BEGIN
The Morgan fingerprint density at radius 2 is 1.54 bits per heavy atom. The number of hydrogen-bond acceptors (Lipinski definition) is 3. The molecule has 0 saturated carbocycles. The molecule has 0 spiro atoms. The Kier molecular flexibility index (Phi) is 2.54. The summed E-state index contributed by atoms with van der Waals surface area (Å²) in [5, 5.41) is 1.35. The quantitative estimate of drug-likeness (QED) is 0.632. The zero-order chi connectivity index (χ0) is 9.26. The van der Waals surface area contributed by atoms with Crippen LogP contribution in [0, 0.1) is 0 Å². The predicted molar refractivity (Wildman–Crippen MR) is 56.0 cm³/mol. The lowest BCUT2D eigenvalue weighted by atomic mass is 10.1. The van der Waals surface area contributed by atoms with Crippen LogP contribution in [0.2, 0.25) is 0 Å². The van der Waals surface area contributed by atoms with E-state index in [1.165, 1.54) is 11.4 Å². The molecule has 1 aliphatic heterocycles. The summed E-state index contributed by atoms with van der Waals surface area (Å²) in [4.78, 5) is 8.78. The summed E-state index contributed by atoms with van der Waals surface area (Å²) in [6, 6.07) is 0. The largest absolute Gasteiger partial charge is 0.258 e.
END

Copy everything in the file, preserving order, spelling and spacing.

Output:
The Morgan fingerprint density at radius 2 is 1.54 bits per heavy atom. The number of hydrogen-bond acceptors (Lipinski definition) is 3. The molecule has 0 saturated carbocycles. The molecule has 0 spiro atoms. The Kier molecular flexibility index (Phi) is 2.54. The summed E-state index contributed by atoms with van der Waals surface area (Å²) in [5, 5.41) is 1.35. The quantitative estimate of drug-likeness (QED) is 0.632. The zero-order chi connectivity index (χ0) is 9.26. The van der Waals surface area contributed by atoms with Crippen LogP contribution in [0, 0.1) is 0 Å². The predicted molar refractivity (Wildman–Crippen MR) is 56.0 cm³/mol. The lowest BCUT2D eigenvalue weighted by atomic mass is 10.1. The van der Waals surface area contributed by atoms with Crippen LogP contribution in [0.2, 0.25) is 0 Å². The van der Waals surface area contributed by atoms with E-state index in [1.165, 1.54) is 11.4 Å². The molecule has 1 aliphatic heterocycles. The summed E-state index contributed by atoms with van der Waals surface area (Å²) in [4.78, 5) is 8.78. The summed E-state index contributed by atoms with van der Waals surface area (Å²) in [6, 6.07) is 0. The largest absolute Gasteiger partial charge is 0.258 e.